Hoogerbrugge cautioned that the tumor-first approach cannot automatically be applied to other cancer types, since it relies in part on the proportions of somatic and germline mutations present in an average tumor, which can vary between cancers.

"For ovarian cancer, this is very positive," she said. "For other cancers, that is different, and that's why we did not yet start this for other cancers."

While PARP inhibitors have been approved without a biomarker indication in some ovarian cancer settings, the drugs appear to be particularly beneficial for patients with BRCA1/2 mutations — a feature that makes cancer cells unable to repair DNA damage when the PARP pathway is also blocked.

Such advances have sparked treatment guidelines that call for BRCA1/2 germline mutation testing for ovarian cancer patients in the US, Europe, and beyond, as PARP inhibitors become a mainstay for treating BRCA-mutated ovarian cancers.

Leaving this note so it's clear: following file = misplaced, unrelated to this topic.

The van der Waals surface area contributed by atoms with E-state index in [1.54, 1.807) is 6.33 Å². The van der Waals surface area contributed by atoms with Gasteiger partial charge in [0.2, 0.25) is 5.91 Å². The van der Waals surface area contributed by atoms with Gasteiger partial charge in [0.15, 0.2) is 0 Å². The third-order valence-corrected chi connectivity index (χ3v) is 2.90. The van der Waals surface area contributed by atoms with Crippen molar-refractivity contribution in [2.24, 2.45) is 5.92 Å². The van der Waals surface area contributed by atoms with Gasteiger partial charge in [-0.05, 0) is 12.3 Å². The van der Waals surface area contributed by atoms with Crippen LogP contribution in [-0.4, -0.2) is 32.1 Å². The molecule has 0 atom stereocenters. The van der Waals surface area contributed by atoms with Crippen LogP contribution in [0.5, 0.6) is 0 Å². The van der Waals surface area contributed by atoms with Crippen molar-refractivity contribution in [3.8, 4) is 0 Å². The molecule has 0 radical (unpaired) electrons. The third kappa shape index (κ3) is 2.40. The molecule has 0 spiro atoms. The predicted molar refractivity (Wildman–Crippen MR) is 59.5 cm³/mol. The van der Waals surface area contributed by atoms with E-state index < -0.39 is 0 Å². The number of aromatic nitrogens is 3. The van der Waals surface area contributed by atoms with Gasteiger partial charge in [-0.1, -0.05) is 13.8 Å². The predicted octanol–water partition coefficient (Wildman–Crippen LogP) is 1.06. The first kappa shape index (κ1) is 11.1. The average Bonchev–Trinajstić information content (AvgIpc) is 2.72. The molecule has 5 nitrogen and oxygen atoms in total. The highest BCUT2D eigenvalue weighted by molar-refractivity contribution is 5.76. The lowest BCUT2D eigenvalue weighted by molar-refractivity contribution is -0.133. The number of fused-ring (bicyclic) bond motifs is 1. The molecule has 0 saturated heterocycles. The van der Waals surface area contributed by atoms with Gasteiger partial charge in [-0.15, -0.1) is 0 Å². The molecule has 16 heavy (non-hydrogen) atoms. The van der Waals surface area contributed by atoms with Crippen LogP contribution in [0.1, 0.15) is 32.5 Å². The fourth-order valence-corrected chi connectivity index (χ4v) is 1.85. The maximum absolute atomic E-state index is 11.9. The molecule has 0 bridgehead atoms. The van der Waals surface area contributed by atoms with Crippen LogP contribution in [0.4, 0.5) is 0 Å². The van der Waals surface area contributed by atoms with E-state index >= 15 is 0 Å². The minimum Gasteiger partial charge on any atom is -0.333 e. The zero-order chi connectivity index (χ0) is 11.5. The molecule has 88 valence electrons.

Meanwhile, Hoogerbrugge has heard from centers in the UK and continental Europe who are interested in, or have started adopting, their own tumor-first BRCA1/2 mutation detection workflows for ovarian cancer patients.

In the Netherlands, Hoogerbrugge has spent about a year developing relationships and getting buy-in from clinicians across the country, including medical oncologists, gynecologists, pathologists, clinical geneticists, and laboratory geneticists who would participate at different stages of the tumor-first treatment and testing pipeline.

Radboud secured a grant from the Dutch Cancer Society in late 2019 to support training for the multi-disciplinary clinical teams who will ultimately be tasked with implementing that workflow.

The approach is already being applied in a region of the Netherlands that includes roughly one-fifth of the country's population, Hoogerbrugge said. Centers in other parts of the country will follow suit, though the timing of the full national rollout may be delayed by the ongoing COVID-19 pandemic. 

"We intended to start this summer," she said. "I don't have a clue if we are going to nail that date or not."